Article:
China launches second Australian wine investigation
Concerns of a developing trade dispute between China and Australia have grown again after the Chinese Ministry of Commerce (Mofcom) announced it was launching a second investigation into Australian wines.
The new investigation will probe countervailing duties and whether these need to be levied on Australian wines for alleged subsidies they enjoy. The move comes after a formal complaint by the Wine Industry of China last month.
Mofcom will probe whether Australia’s government offered up to 40 wine subsidy programs, which enabled producers to offer cheap Australian wines in China.
This is separate to the anti-dumping investigation Mofcom announced two weeks ago, which is looking into allegations that Australian wines are being sold in China cheaper than they are available here.
After the investigation was announced, Australian Grape & Wine said: “Australian Grape & Wine acknowledges the Chinese Ministry of Commerce has now formally launched a countervailing duties investigation on Australian wine in China.
“This was flagged on 18 August 2020, at the time Mofcom announced it would be launching an anti-dumping investigation on Australian wine in China.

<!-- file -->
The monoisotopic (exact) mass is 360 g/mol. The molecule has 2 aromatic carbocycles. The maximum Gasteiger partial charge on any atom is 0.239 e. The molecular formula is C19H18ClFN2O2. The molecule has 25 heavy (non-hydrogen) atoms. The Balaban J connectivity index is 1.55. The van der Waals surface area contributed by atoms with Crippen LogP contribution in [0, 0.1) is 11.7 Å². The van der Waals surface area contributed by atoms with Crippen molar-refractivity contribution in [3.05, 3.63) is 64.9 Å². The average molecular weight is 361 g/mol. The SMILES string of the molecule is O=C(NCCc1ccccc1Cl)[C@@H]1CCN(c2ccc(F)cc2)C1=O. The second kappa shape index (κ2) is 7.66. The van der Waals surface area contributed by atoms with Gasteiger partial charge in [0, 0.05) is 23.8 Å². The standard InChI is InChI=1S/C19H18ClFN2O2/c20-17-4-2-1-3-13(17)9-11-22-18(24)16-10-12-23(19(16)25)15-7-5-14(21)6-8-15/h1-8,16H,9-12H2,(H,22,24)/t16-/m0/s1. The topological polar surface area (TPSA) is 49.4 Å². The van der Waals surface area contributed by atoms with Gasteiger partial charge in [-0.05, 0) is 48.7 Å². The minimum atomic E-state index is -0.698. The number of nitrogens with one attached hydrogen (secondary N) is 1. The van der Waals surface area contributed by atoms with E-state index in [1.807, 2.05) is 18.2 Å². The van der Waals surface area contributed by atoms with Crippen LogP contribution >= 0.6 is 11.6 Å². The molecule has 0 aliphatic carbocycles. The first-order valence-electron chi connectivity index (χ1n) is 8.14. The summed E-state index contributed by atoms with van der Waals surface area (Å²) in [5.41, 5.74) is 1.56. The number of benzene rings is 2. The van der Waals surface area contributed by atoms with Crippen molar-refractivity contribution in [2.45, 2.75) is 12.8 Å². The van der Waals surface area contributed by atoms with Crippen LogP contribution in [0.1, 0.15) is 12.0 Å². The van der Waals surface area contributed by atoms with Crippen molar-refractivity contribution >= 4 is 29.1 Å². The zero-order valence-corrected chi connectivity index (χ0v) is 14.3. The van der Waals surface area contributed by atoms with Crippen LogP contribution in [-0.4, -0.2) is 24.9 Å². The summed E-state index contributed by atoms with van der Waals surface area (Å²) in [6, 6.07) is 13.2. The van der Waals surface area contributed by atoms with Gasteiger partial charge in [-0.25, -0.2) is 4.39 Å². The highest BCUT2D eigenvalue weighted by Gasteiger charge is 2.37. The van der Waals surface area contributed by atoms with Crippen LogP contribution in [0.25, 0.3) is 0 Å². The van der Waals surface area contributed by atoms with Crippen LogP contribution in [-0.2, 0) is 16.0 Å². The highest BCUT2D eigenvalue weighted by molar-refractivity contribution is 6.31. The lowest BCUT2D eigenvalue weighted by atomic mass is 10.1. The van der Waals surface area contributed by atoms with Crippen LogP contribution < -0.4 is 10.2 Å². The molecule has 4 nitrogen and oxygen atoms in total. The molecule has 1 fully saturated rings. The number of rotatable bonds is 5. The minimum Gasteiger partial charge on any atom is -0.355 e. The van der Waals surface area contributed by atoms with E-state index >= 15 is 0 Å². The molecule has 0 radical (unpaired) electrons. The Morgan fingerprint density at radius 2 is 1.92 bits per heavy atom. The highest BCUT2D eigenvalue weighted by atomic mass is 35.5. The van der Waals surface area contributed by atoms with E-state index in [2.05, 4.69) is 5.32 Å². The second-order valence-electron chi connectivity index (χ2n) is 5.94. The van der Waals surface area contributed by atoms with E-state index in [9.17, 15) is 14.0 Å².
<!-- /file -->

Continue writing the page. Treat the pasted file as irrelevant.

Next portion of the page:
“The Australian grape and wine sector is well placed to respond to this investigation. Australian Grape & Wine will collaborate with wine businesses and the Australian Government to ensure we cooperate fully throughout the investigation process.
“China is an important market for Australian wine and our wine is in demand from Chinese consumers. Australia has a large number of exporters with close cultural ties to China.
“The Australian industry welcomes the opportunity to build on these ties and work with the Chinese industry and government to further technical cooperation and develop lasting relationships.”
Both investigations will focus on Australian wines in containers of two litres or less and according to the South China Morning Post, the countervailing investigation could result in duties being imposed on imported Australian wine to offset the alleged subsidies offered to Australian producers.
These include the wine equalisation tax, export and regional wine package support and farm management projects. Mofcom will also look at state-based energy, employment and irrigation projects in the ACT, NSW, Tasmania and Victoria.
Trade Minister Simon Birmingham said: “We strongly refute claims that initiatives like the Murray-Darling Economic Development Program or programs that support research and development equate to a subsidy of our wine exports.
“The government will work with our internationally-renowned wine industry to mount the strongest possible case against these claims.”
The countervailing investigation will last one year, but can be extended to the end of February 2022 under special circumstances.